Delta variant of coronavirus doubles the risk of hospitalization among the unvaccinated | Science

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The largest study to date on the virulence of the delta variant of the coronavirus brings troubling data, particularly for the millions of people in the developing world who have yet to receive even a dose of the vaccine.

The work is centered on more than 43,000 people infected with coronaviruses in England. The average age of the studied population is 31 years. 80% became infected with the alpha variant, originally detected in the UK, and 20% with the delta, first recorded in India and now dominant in Spain and many other countries.

74% of all participants were unvaccinated and 24% received only one dose. Therefore, the work does not serve to understand the current situation in countries like Spain where the delta variant is dominant, but the vast majority of the population at high risk of covid-19 is completely immunized.

Study results, published Saturday in the medical journal The Lancet, show that those infected with delta were at twice the risk of being hospitalized for covid-19 than those with alpha.

Gavin Dabrera, a physician at the UK Public Health Agency and a co-author of the study, points out that the vast majority of participants were not vaccinated and this is essential for a good understanding of the results. The work was carried out between March 29 and May 23 this year. “We now know that vaccines provide excellent protection against the delta variant, which in the UK is already responsible for 98% of reported cases,” says Dabrera in a press release. “It is vital that all those who have not yet received the full vaccine do so as soon as possible,” he adds.

The delta variant of the coronavirus was first detected in October 2020 in India. Since then this version of the virus has spread across the world and has become the dominant one, thus defeating the alpha, or British, variant. Alpha was already 90% more contagious than previous versions of the pathogen, and a study in the UK also associated it with a 58% higher mortality. Anyway, this last data was not confirmed in other countries.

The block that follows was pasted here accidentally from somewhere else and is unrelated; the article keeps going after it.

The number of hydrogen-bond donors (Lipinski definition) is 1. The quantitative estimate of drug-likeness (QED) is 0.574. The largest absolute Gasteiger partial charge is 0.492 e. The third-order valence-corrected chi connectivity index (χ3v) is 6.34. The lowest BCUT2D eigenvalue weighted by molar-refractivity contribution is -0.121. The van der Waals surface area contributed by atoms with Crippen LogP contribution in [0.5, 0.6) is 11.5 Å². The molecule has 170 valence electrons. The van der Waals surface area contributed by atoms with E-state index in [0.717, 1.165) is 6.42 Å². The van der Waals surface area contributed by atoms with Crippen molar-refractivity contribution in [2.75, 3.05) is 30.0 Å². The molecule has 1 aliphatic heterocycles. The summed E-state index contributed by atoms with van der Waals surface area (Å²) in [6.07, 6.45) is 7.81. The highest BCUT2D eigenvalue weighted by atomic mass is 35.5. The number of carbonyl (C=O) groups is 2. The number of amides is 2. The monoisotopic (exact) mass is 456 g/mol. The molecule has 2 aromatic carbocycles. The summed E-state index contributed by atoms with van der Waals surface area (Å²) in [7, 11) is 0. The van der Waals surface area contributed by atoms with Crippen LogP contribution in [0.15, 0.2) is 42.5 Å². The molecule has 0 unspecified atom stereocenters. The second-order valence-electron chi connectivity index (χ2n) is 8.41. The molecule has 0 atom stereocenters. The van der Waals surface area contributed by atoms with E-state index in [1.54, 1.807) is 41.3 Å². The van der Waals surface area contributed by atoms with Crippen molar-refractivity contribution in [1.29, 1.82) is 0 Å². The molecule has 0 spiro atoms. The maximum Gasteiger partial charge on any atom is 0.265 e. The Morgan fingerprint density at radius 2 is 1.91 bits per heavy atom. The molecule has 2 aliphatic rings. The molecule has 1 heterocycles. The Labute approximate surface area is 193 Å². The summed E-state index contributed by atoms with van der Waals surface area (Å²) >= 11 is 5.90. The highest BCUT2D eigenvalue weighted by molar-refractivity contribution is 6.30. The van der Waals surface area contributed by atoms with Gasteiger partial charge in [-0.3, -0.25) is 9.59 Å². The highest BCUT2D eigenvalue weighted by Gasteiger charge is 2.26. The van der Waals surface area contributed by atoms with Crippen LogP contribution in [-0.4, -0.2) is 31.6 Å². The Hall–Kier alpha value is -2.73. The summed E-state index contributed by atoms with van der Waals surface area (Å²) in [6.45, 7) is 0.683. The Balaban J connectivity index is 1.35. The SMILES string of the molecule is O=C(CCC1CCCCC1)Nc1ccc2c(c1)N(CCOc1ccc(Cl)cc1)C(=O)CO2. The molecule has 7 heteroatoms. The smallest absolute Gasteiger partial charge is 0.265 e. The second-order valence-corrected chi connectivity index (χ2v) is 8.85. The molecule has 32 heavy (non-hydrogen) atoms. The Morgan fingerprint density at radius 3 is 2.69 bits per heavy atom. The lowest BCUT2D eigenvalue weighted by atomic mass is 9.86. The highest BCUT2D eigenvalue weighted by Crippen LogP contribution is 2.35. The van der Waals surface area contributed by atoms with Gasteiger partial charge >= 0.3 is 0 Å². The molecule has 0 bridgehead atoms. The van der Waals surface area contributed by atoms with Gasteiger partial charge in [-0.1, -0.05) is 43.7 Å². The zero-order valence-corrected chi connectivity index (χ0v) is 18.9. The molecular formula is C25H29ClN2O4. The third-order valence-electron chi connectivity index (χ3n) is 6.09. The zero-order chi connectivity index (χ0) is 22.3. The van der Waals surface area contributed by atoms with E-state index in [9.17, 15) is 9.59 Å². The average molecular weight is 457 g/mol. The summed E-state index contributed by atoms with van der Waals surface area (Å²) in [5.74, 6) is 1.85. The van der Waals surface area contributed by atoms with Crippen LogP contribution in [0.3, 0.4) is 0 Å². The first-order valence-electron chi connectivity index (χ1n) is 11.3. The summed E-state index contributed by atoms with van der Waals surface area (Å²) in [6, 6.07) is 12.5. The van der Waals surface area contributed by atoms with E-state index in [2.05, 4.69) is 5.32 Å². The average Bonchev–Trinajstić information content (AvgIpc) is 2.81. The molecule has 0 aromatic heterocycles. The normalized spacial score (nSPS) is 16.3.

The delta variant has at least three mutations that make it potentially more dangerous. Several studies found this form of SARS-Cov-2 to be 50% more contagious than the alpha variant. A preliminary study in Scotland suggested that the delta doubled the risk of hospitalization, a fact that the work in England now confirms. The Scottish study determined which variant was present in each patient using PCR, while the current one used complete virus genome sequencing, a much more reliable method.

In the current study, one in 50 patients was hospitalized. The medical team took into account several factors that aggravate the infection, such as age, race and vaccination. After adjusting these and other indicators, they saw that delta increased the risk of hospitalization 2.26 times compared to alpha.

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There are so few vaccinated in this study, 2%, that the results do not serve to show whether the delta variant increases the severity of the disease and the number of hospitalizations among those vaccinated. Most of the studies published to date show that they are not: vaccines may be significantly less effective in preventing contagion with delta, but they are still effective in preventing severe covid-19 and death.

“Any outbreak with the delta variant among unvaccinated people will put a greater burden on hospital services,” says Anne Presanis, a UK Medical Council statistician and co-author of the paper. The vaccine drastically reduces the chances that an infected with the delta will have the disease, need hospitalization and die, he stresses.

The study authors recognize some limitations in their work. A very important one is that it was not possible to take into account the previous illnesses of the hospitalized patients, an essential factor as it can complicate the infection.

“The most important message that the study leaves us is that the delta variant means a risk only to those who are not vaccinated”, emphasizes Marcos López, president of the Spanish Society of Immunology. “Furthermore, the study is very much a slave to the moment it was done, when the delta was not yet dominant. For example, now in Spain more than 90% of cases are delta and we are not seeing a higher rate of hospitalization and severity”, he says.

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